What clothes should I wear?
When cycling it pays to be slightly under-dressed as you soon warm up, canoeing is the opposite, what feels hot on the beach may only just be adequate once on the water. Having said that, your lower half inside the boat is protected most of the time. We aim to stay dry on most trips and though well designed specialist clothing helps you do this it can be expensive.
If you are coming to the training sessions on a Monday night to develop your skills you should expect to get wet at some point whether accidental or purposefully during essential safety training. An old wetsuit that allows you to move your arms freely coupled with an old cagoule to keep the wind off is ideal. If you have not got a wetsuit, shorts and a fleecy top are OK.
Cotton feels wet and cold but modern 'tech' and fleecy type fabrics dry quickly and some are warm when wet. Wear a couple of layers. Kayaking cags have a strange cut which is very large around the shoulders for freedom of movement and tighter around the waist to keep the water out and not get in the way when swimming. An old anorak will do while at the beginner stage.
Shoes are essential, never bare feet. You need something on your feet like an old pair of trainers or ideally neoprene booties, the shore can have broken glass or rough surfaces. Decathlon have a good choice of cheap ones.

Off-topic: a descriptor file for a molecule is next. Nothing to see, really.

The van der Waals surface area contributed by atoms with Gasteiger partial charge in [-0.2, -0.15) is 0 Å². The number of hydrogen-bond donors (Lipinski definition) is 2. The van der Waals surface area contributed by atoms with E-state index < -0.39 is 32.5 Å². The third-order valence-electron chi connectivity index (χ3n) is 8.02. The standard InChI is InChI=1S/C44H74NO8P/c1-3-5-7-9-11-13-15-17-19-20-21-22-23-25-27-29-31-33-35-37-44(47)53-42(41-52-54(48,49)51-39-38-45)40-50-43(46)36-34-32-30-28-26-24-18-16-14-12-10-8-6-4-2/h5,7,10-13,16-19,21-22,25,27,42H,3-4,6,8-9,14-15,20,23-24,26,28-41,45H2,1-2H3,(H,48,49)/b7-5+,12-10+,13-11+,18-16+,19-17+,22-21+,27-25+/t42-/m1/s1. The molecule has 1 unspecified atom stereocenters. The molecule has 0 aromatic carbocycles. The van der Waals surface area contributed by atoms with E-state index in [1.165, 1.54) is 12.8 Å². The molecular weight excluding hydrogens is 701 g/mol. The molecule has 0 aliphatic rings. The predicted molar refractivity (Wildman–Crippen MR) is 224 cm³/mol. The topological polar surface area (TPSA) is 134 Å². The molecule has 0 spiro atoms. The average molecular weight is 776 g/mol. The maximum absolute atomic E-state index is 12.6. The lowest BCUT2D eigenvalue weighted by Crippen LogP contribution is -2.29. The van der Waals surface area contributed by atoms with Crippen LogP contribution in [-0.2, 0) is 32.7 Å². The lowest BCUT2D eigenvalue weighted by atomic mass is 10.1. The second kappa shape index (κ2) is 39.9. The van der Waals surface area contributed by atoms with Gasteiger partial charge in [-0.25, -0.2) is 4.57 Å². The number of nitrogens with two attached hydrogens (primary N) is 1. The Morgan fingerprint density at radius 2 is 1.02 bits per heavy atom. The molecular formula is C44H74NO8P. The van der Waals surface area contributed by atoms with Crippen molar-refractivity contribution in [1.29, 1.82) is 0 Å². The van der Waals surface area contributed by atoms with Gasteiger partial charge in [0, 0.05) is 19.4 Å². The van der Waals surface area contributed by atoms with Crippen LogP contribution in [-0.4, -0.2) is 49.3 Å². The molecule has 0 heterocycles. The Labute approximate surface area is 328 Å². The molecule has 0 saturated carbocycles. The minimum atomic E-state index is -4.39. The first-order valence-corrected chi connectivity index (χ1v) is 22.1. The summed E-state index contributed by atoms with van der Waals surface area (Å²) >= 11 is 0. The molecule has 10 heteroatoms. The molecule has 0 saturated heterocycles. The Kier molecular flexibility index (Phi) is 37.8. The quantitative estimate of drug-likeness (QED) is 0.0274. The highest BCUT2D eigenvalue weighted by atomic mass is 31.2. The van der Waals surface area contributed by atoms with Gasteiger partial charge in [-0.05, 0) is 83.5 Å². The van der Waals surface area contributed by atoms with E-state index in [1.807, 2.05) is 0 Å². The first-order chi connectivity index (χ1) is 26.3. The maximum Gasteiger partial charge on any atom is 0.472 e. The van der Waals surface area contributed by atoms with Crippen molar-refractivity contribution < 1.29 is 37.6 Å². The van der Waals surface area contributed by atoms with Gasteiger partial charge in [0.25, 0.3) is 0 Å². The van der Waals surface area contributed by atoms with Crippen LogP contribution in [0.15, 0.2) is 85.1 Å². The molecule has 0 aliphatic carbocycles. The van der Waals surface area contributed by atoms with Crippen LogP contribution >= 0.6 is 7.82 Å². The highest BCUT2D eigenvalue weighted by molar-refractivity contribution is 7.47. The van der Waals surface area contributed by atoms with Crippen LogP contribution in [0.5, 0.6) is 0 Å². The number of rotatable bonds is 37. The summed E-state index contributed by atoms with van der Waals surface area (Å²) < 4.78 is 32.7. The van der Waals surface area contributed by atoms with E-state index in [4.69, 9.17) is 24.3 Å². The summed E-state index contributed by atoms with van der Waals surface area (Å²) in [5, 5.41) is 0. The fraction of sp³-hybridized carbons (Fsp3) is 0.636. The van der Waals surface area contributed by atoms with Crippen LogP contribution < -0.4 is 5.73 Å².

Most kayakers where a hat of some sort all year: wide brimmed for the sun or a woolly or fleece hat in winter.
They are compulsory for all Club activities. If you are in the water you do not want to be worrying about swimming, you need to be floating with both hands free. Although the Club has some old ones you can borrow you will need to buy your own.
Models with many pockets are good for expeditions and longer trips but can be bulky and get in the way during practice sessions, when surfing or in whitewater. Getting one that fits is the most important thing, there is nothing worse than a loose and potentially dangerous buoyancy aid which rides up around your neck.